Fly First Class Free of Charge

Posted by Todd Smith

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How would you like to fly first class anywhere in the world free of charge? Every time I fly internationally, I fly first class in my own fully reclining seat-FOR FREE. In this lesson I will teach you the tricks of the trade- how you can accumulate frequent flyer miles without ever getting on an airplane so that when you actually take a trip, you can fly in luxury and land rested, ready to go.

Did you know you could accumulate airline frequent flyer miles by selecting credit cards that give you one mile for every dollar you spend? Do you know the best way to use your miles to gain the greatest value?

Right now, I am getting ready for my trip to Thailand where I will be traveling for more than twenty seven hours including one sixteen hour flight. Unlike most people who would dread this type of trip, I am looking forward to it because I am flying first class. And, unlike first class seats on domestic flights, international first class provides you with twice the legroom and a reclining seat that opens into a bed.

How I Accumulate Miles

My wife and I have a United Airlines credit card that we use for all our personal purchases. I also have an American Airlines credit card I use for all my business purchases.

Having two cards allows me to easily separate my business and personal expenses and it allows me to collect miles on two airlines, giving me more options when I travel. Both credit cards give us one frequent flyer mile for every dollar we spend.

The Best Value for Your Miles

Don’t stop reading this because you don’t have any plans to fly internationally for business. How about going on that African safari you’ve always wanted to do? Would you like to visit the Great Wall of China, scuba dive on Australia’s Great Barrier Reef, ski in the Swiss Alps or attend the Olympics?

The best use of your accumulated miles is to fly internationally. Both United and American require 25,000 miles for a domestic round trip coach ticket. From Tampa I can fly just about anywhere in the U.S for less than $300 as long as I plan in advance. This means that each mile has a value of just over $.01 per mile. Both airlines require an average of 135,000-145,000 miles for a first class international award ticket. If you would pay cash for such a ticket, the fare could be as low as $5000 or as high as $18,000. When I use my accumulated miles for International trips, each mile has a value of over $.05 per mile- five times the value of a domestic coach seat.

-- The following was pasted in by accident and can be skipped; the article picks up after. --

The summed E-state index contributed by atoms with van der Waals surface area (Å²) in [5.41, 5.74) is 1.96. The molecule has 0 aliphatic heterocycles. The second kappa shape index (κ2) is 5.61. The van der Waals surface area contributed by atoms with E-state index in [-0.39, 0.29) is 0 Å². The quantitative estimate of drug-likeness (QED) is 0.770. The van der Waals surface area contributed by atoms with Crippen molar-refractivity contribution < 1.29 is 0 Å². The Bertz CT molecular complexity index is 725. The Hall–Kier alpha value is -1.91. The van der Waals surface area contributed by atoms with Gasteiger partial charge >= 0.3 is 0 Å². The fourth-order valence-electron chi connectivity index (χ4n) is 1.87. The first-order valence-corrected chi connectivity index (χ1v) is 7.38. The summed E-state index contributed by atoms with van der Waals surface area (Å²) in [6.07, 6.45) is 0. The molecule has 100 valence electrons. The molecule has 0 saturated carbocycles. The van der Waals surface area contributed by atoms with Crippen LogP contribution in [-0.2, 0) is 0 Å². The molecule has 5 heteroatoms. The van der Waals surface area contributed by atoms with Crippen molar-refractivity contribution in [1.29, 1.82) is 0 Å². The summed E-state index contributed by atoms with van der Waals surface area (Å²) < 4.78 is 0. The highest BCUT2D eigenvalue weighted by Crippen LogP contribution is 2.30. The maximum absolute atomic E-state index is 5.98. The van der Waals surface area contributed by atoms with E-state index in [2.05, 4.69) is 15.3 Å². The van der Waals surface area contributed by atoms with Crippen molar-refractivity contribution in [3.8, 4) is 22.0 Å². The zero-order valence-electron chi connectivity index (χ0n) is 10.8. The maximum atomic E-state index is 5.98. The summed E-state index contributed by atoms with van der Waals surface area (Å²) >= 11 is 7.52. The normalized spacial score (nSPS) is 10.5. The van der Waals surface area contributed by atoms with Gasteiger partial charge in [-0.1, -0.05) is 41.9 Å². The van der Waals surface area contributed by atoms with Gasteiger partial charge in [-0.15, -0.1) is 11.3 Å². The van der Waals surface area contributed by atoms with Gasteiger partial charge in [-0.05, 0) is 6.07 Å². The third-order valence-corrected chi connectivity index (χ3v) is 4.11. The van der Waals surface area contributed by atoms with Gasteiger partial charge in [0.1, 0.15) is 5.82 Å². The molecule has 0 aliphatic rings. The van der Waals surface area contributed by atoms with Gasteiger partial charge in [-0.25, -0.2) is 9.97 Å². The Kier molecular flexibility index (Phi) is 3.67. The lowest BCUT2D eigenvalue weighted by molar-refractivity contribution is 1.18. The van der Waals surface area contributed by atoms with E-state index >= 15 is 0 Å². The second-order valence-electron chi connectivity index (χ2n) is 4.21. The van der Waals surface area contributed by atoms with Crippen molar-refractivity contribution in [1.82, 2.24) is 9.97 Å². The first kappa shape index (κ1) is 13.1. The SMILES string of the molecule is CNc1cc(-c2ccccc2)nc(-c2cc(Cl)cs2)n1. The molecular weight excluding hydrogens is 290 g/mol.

While I almost always fly coach when traveling domestically, flying coach internationally is just an awful experience. It is virtually impossible to sleep in a coach class seat and if you do, you won’t sleep long. Whether you are traveling internationally for business or pleasure, you don’t want to land feeling exhausted and aching all over.

Compare saving $1500 by redeeming your miles for five domestic coach tickets to using those same miles to fly first class anywhere in the world you’ve dreamed of visiting. If there is someplace on your “Bucket List” you want to go, now would be the time to get your airline credit cards and start saving your miles. Even if it takes you five or more years to save enough miles, it will be well worth it.

The second best value for your miles is to use them to fly first class to Alaska (redeem 50,000 miles) and third best value is first class to Hawaii (80,000 miles).

While my wife and I selected American and United, every airline offers credit cards. There are also credit card companies such as Capital One, where you can use your miles on any airline. The downside is they require a lot more miles for both domestic and international trips. My advice is to select a credit card that is offered through a major international airline. Even if they don’t fly where you ultimately want to go, more than likely they will have a partner airline that does.

My last tip is to always book your free tickets as far in advance as you can. The airlines limit the number of seats available per flight for people redeeming miles.

While I realize this lesson was a bit more pragmatic than the others, I hope you will be able to put my recommendations to the test. When you experience what it’s like to sit in first class on an International flight and land refreshed, you will know that little things matter. For the best hotel deals anywhere in the world, go to Hotel Deal Site.

Don’t just use your miles to save money; use them to improve the quality of your life.

About the Author:

Todd Smith is a successful entrepreneur of 34 years and founder of Little Things Matter. To receive Todd’s lessons, subscribe here. All Todd’s lessons are also available on iTunes as downloadable podcasts.


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